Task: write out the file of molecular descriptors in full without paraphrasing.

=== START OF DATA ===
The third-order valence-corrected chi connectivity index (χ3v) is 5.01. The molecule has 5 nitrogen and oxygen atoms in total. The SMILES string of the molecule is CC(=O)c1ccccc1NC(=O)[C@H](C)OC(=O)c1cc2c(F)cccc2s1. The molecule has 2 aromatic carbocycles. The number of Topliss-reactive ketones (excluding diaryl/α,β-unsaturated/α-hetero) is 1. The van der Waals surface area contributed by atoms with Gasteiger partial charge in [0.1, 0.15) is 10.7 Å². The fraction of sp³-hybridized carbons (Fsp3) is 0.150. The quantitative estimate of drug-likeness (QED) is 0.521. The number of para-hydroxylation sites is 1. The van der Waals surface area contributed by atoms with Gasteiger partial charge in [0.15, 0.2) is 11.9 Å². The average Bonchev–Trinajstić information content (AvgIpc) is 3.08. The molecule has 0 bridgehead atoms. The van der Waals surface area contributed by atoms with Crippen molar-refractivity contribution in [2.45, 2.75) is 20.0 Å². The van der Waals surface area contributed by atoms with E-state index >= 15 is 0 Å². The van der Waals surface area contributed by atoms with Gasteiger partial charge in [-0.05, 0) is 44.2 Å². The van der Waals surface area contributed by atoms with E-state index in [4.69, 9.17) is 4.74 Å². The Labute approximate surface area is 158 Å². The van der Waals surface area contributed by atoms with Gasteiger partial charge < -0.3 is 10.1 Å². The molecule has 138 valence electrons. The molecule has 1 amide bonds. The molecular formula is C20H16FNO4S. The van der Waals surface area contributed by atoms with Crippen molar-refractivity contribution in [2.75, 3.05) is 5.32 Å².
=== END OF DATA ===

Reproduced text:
The third-order valence-corrected chi connectivity index (χ3v) is 5.01. The molecule has 5 nitrogen and oxygen atoms in total. The SMILES string of the molecule is CC(=O)c1ccccc1NC(=O)[C@H](C)OC(=O)c1cc2c(F)cccc2s1. The molecule has 2 aromatic carbocycles. The number of Topliss-reactive ketones (excluding diaryl/α,β-unsaturated/α-hetero) is 1. The van der Waals surface area contributed by atoms with Gasteiger partial charge in [0.1, 0.15) is 10.7 Å². The fraction of sp³-hybridized carbons (Fsp3) is 0.150. The quantitative estimate of drug-likeness (QED) is 0.521. The number of para-hydroxylation sites is 1. The van der Waals surface area contributed by atoms with Gasteiger partial charge in [0.15, 0.2) is 11.9 Å². The average Bonchev–Trinajstić information content (AvgIpc) is 3.08. The molecule has 0 bridgehead atoms. The van der Waals surface area contributed by atoms with Crippen molar-refractivity contribution in [2.45, 2.75) is 20.0 Å². The van der Waals surface area contributed by atoms with E-state index >= 15 is 0 Å². The van der Waals surface area contributed by atoms with Gasteiger partial charge in [-0.05, 0) is 44.2 Å². The van der Waals surface area contributed by atoms with E-state index in [4.69, 9.17) is 4.74 Å². The Labute approximate surface area is 158 Å². The van der Waals surface area contributed by atoms with Gasteiger partial charge < -0.3 is 10.1 Å². The molecule has 138 valence electrons. The molecule has 1 amide bonds. The molecular formula is C20H16FNO4S. The van der Waals surface area contributed by atoms with Crippen molar-refractivity contribution in [2.75, 3.05) is 5.32 Å².